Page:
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Explore This IssueJanuary 2015
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What is a generic medication? It can be defined as a form of alternative, but allegedly biochemically identical, medicine for which blood levels are within a certain percentage of the ethical pharmaceutic it replaces, a certain percentage of time. That definition, of course, does not address formulation and additives—the nature of which is usually quite elusive to the patient and prescribing physician.
Beyond the question of efficacy, however, is that of the safety net established with use of ethical pharmaceuticals. No one bats 100%, and we need to function as a team, catching lapses at the earliest possible time. The constancy of ethical pharmaceutical formulation and color coding had allowed facile recognition of dispensing errors.
There is no longer a facile mechanism to verify that the dispensed medication is that which was actually prescribed.
This issue was highlighted when a patient presented with erythema multiforme subsequent to ingesting a newly substituted generic. Unfortunately, the pharmacy denied retention of the batch number—to confirm that the medication was otherwise identical to that ordered by the physician. Thus, we were unable to rule out the prescribed medication as the cause of the drug reaction and had to delete future use of that otherwise very effective intervention.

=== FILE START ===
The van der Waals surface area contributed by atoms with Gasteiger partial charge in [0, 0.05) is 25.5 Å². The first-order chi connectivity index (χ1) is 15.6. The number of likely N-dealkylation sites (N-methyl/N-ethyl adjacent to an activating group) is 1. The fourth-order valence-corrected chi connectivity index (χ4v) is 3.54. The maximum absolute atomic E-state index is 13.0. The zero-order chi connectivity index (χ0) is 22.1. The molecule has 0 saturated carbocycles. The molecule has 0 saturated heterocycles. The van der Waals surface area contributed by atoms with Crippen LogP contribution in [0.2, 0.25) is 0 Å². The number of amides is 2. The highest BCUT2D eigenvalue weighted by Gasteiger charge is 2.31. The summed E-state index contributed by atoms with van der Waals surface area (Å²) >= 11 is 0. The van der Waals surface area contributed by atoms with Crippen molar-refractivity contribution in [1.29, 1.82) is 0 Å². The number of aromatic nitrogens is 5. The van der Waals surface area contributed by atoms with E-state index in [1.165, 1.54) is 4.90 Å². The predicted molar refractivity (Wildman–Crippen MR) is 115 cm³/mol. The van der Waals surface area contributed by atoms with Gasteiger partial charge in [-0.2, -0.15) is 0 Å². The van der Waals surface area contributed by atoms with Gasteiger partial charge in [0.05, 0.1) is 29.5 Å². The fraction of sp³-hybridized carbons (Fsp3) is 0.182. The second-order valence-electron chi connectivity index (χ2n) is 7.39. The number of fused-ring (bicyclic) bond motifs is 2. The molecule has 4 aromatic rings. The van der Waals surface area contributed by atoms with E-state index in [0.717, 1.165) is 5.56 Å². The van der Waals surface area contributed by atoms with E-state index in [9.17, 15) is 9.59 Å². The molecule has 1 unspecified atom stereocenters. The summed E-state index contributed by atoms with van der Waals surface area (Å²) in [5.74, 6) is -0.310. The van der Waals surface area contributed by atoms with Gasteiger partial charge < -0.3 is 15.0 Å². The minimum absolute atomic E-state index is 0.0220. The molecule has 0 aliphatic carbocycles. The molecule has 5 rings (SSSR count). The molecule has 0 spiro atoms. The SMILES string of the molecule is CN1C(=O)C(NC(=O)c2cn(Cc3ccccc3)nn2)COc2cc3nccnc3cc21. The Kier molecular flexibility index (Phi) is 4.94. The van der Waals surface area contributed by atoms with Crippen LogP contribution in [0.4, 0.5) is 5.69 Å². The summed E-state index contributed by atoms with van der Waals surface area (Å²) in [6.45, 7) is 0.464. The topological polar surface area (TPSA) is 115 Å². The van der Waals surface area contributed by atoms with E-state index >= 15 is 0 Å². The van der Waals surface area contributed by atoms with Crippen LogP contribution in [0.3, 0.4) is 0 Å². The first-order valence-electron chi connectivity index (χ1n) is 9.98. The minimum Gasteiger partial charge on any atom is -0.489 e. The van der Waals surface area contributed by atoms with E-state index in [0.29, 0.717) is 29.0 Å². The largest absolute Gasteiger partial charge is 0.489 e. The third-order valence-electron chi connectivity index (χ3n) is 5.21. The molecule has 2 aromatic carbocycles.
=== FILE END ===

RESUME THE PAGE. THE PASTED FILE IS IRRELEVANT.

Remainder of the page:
Ethical pharmaceuticals’ standard coloration allowed development of charts that facilitated their recognition. This has been lost with generics, for which there is no color standardization and for which substitutions are so frequent. There is no longer a facile mechanism to verify that the dispensed medication is that which was actually prescribed.
This is not a clarion for return to use only of ethical pharmaceuticals, but rather is the suggestion that dispensing pharmacies provide a color chart of the generics they are substituting, especially for the generic they are dispensing that month. Thus, we can more effectively work together to ensure patient safety.
Bruce Rothschild, MD, is professor of medicine at Northeast Ohio Medical University and a research associate at the Carnegie Museum. He is a Fellow of the American College of Physicians, the ACR and Society of Skeletal Radiology, and was elected to the International Skeletal Society. While he has been recognized for his research in musculoskeletal disease, he is fundamentally a clinical rheumatologist seeking to improve the safety net for the patients who come under our care.